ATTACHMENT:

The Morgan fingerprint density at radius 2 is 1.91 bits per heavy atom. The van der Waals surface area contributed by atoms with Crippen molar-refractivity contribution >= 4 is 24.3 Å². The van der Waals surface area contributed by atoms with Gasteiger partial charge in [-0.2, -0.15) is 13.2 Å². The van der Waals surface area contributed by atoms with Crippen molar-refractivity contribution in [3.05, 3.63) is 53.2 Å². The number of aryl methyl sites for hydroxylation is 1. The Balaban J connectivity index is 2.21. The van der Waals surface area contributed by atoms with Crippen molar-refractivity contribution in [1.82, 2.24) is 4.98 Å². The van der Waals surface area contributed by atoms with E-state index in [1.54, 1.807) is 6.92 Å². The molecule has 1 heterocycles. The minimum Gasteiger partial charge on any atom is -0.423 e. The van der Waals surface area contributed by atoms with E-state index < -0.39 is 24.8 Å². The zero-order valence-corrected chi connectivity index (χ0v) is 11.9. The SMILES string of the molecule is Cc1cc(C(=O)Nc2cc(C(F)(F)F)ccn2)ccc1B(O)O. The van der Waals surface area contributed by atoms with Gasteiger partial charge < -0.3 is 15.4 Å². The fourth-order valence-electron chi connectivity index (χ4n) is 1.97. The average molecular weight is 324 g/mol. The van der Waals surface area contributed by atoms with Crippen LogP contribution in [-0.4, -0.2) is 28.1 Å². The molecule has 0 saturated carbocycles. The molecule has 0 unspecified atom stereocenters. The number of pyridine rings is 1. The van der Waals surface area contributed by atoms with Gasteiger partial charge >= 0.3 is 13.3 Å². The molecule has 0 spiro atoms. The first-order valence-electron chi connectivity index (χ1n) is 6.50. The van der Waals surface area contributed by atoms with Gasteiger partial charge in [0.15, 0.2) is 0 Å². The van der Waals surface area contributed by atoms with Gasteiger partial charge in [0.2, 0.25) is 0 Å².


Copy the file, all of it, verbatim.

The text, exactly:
The Morgan fingerprint density at radius 2 is 1.91 bits per heavy atom. The van der Waals surface area contributed by atoms with Crippen molar-refractivity contribution >= 4 is 24.3 Å². The van der Waals surface area contributed by atoms with Gasteiger partial charge in [-0.2, -0.15) is 13.2 Å². The van der Waals surface area contributed by atoms with Crippen molar-refractivity contribution in [3.05, 3.63) is 53.2 Å². The number of aryl methyl sites for hydroxylation is 1. The Balaban J connectivity index is 2.21. The van der Waals surface area contributed by atoms with Crippen molar-refractivity contribution in [1.82, 2.24) is 4.98 Å². The van der Waals surface area contributed by atoms with E-state index in [1.54, 1.807) is 6.92 Å². The molecule has 1 heterocycles. The minimum Gasteiger partial charge on any atom is -0.423 e. The van der Waals surface area contributed by atoms with E-state index < -0.39 is 24.8 Å². The zero-order valence-corrected chi connectivity index (χ0v) is 11.9. The SMILES string of the molecule is Cc1cc(C(=O)Nc2cc(C(F)(F)F)ccn2)ccc1B(O)O. The van der Waals surface area contributed by atoms with Gasteiger partial charge < -0.3 is 15.4 Å². The fourth-order valence-electron chi connectivity index (χ4n) is 1.97. The average molecular weight is 324 g/mol. The van der Waals surface area contributed by atoms with Crippen LogP contribution in [-0.4, -0.2) is 28.1 Å². The molecule has 0 saturated carbocycles. The molecule has 0 unspecified atom stereocenters. The number of pyridine rings is 1. The van der Waals surface area contributed by atoms with Gasteiger partial charge >= 0.3 is 13.3 Å². The molecule has 0 spiro atoms. The first-order valence-electron chi connectivity index (χ1n) is 6.50. The van der Waals surface area contributed by atoms with Gasteiger partial charge in [0.15, 0.2) is 0 Å². The van der Waals surface area contributed by atoms with Gasteiger partial charge in [0.2, 0.25) is 0 Å².